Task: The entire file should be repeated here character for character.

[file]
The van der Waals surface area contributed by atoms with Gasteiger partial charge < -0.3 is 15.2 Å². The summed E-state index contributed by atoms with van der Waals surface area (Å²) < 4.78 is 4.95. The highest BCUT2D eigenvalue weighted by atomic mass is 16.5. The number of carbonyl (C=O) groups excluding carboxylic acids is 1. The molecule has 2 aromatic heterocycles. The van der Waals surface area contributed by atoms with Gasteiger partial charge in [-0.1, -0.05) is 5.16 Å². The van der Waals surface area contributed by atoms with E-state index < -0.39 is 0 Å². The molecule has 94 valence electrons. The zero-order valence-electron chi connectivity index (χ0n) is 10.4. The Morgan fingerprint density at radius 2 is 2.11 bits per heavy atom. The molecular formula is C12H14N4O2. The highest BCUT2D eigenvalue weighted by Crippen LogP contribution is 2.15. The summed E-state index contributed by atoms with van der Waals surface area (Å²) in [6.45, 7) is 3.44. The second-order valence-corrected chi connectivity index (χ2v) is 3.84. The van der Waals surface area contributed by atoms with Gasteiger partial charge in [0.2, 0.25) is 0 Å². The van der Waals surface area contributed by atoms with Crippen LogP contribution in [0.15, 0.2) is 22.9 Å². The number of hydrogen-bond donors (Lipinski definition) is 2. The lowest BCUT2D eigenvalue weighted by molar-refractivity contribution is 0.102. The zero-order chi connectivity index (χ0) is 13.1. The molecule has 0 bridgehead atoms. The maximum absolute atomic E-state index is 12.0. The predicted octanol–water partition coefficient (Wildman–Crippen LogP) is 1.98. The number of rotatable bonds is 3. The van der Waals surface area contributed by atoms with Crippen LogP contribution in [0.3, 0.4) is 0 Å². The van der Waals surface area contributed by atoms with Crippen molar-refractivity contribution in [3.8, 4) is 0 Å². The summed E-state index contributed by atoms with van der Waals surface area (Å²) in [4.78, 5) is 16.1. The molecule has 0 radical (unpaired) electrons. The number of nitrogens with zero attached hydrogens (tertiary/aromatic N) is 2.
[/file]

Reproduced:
The van der Waals surface area contributed by atoms with Gasteiger partial charge < -0.3 is 15.2 Å². The summed E-state index contributed by atoms with van der Waals surface area (Å²) < 4.78 is 4.95. The highest BCUT2D eigenvalue weighted by atomic mass is 16.5. The number of carbonyl (C=O) groups excluding carboxylic acids is 1. The molecule has 2 aromatic heterocycles. The van der Waals surface area contributed by atoms with Gasteiger partial charge in [-0.1, -0.05) is 5.16 Å². The van der Waals surface area contributed by atoms with E-state index < -0.39 is 0 Å². The molecule has 94 valence electrons. The zero-order valence-electron chi connectivity index (χ0n) is 10.4. The Morgan fingerprint density at radius 2 is 2.11 bits per heavy atom. The molecular formula is C12H14N4O2. The highest BCUT2D eigenvalue weighted by Crippen LogP contribution is 2.15. The summed E-state index contributed by atoms with van der Waals surface area (Å²) in [6.45, 7) is 3.44. The second-order valence-corrected chi connectivity index (χ2v) is 3.84. The van der Waals surface area contributed by atoms with Gasteiger partial charge in [0.2, 0.25) is 0 Å². The van der Waals surface area contributed by atoms with Crippen LogP contribution in [0.15, 0.2) is 22.9 Å². The number of hydrogen-bond donors (Lipinski definition) is 2. The lowest BCUT2D eigenvalue weighted by molar-refractivity contribution is 0.102. The zero-order chi connectivity index (χ0) is 13.1. The molecule has 0 bridgehead atoms. The maximum absolute atomic E-state index is 12.0. The predicted octanol–water partition coefficient (Wildman–Crippen LogP) is 1.98. The number of rotatable bonds is 3. The van der Waals surface area contributed by atoms with Crippen LogP contribution in [0.3, 0.4) is 0 Å². The van der Waals surface area contributed by atoms with Crippen molar-refractivity contribution in [3.8, 4) is 0 Å². The summed E-state index contributed by atoms with van der Waals surface area (Å²) in [4.78, 5) is 16.1. The molecule has 0 radical (unpaired) electrons. The number of nitrogens with zero attached hydrogens (tertiary/aromatic N) is 2.